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Eucalyptus Essential OIl

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Eucalyptus Leaves

Eucalyptus Leaves

Getty Images / Jim Esposito Photography L.L.C.

Introduction:

When most people smell the strong, camphoraceous scent of eucalyptus, they think "cold remedy." And rightly so. Eucalyptus leaves and oil have been used to treat respiratory ailments for ages. All by itself, it's probably a bit too strong and medicinal to use in soap or candles. But blended with other softer scents, it is a wonderful green top note, and very affordable.

Scientific Name:

Primarily Eucalyptus globulus (Blue gum eucalytpus)

But eucalyptus variations include:

  • Eucalyptus radiata (Narrow leaved peppermint eucalyptus) - used widely in aromatherapy
  • Eucalyptus citriodora (Lemon eucalytpus) - wonderful and very effective in bug repelling essential oil blends
  • Eucalytpus dives (Peppermint eucalyptus) - a very interesting fresh, spicy-minty eucalyptus

Smells Like:

Green, medicinal, camphoraceous, woodsy, bright, penetrating, earthy, crisp, refreshing

Blends Well With:

Rosemary, lavender, tea tree, lemongrass, pine, cedarwood, lemon, thyme, peppermint, benzoin, patchouli, black pepper, ginger, juniper, bergamot, lime

Eucalyptus Essential Oil Safety:

The Illustrated Encyclopedia of Essential Oils by Julia Lawless, lists eucalyptus essential oil as "Non-toxic, non-irritant (in dilution,) non-sensitizing." However, it is not to be taken internally.

Primarily From:

Originally from Australia, eucalyptus trees can be found all over the world now. They are cultivated mainly in Europe, South America, China, Russia and California now.

Usage in Soap or Candles:

Because it is so strong, in soap, I would only recommended using between .3 to .5 ounce per pound of soap making oils.

In candles, recommended use is between .3 and .7 ounce per pound of wax.

But as I said above, just straight eucalyptus essential oil is very overpowering. It works best in a blend of other essential oils, and even then, as a small percentage - 10-20%.

More About Eucalytpus Essential Oil:

I remember growing up in California and seeing all of the super tall eucalyptus trees near my grandfather's house. He told me once that the trees were imported to try to also import koala bears to California, but I've never found evidence of that. Koala bears or not, I've always liked eucalyptus.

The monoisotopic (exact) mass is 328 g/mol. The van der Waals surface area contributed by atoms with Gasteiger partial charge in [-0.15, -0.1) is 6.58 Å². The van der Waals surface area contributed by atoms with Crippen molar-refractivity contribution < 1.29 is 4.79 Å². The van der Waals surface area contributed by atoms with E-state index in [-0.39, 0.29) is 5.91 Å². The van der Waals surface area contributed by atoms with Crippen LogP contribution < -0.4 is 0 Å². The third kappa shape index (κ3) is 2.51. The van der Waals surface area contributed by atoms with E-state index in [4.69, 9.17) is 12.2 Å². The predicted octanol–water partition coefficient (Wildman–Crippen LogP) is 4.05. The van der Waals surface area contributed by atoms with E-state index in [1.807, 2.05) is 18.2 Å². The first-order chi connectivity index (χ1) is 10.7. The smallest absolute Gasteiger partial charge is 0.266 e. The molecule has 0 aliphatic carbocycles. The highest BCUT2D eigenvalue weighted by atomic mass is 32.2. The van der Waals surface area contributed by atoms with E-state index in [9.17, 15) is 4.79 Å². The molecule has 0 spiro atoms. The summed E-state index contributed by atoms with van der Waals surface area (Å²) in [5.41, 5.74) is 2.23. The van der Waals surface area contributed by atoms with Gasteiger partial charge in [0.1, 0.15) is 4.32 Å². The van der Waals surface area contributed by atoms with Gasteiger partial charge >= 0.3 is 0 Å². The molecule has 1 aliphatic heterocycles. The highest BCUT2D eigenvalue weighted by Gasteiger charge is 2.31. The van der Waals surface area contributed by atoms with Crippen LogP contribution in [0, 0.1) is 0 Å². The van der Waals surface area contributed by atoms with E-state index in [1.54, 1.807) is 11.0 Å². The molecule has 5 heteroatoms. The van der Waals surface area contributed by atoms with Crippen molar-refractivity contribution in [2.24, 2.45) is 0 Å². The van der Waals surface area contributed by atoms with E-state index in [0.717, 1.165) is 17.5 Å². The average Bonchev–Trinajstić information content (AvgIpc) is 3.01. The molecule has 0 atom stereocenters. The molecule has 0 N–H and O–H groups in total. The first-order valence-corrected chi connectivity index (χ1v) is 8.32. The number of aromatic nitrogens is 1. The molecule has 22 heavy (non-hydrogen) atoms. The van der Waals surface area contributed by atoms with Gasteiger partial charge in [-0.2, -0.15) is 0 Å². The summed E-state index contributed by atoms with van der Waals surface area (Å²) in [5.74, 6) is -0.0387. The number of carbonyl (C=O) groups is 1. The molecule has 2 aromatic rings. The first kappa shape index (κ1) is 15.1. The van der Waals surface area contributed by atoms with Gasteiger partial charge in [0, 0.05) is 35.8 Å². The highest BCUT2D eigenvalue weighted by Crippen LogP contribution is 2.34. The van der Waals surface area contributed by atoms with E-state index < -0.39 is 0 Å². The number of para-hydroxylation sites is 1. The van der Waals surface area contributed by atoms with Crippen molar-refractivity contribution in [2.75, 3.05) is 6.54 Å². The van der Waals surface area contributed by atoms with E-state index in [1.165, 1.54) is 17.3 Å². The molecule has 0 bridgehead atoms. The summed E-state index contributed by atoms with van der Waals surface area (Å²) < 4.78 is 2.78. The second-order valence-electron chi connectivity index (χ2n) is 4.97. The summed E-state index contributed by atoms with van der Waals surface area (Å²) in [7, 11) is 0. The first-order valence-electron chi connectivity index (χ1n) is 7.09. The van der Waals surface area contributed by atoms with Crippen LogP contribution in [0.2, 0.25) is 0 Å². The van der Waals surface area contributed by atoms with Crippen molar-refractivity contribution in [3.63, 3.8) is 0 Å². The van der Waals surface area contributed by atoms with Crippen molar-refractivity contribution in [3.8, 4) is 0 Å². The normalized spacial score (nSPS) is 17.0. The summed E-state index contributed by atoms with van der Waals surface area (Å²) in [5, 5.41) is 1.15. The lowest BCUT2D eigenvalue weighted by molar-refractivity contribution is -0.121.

If I had to sum up eucalyptus in one word, it would be clearing. With its decongestant uses in treating colds and respiratory troubles, it clears up your nose and lungs. In aromatherapy, it is used in "energizing" and "concentration" blends - helping you to think clearly. Its antibacterial and antiseptic qualities are known to help you to clear out germs and viruses.

Judith Fitzsimmons & Paula M. Bousquet, in their book Aromatherapy Through the Seasons, pick eucalyptus essential oil for January - the month of colds, sore throats, muscle strains and coughs...and admire its adaptability - that "it can be used to cool the body in the summer and warm it in the winter."

In soap, it is a wonderful "green" top note in fresh, crisp essential oil blends:

  • eucalyptus, lavender, lemon and cedarwood
  • eucalyptus, bergamot, lemongrass
  • eucalytpus, pathcouli, tea tree, peppermint, lemon
  • eucalypus, clove, rosemary
In candles, I tend to prefer it blended more simply:
  • eucalyptus-peppermint
  • eucalyptus-lavender
  • eucalyptus-pine
  • eucalyptus-cedarwood
It's generally really affordable, too. $15 a pound or so...so it's a great oil to experiment with essential oil blending. It's also a really great essential oil to have around the house to add to bath water (a few drops in a bath is wonderful!), make room sprays, or add to massage oil for aching muscles.
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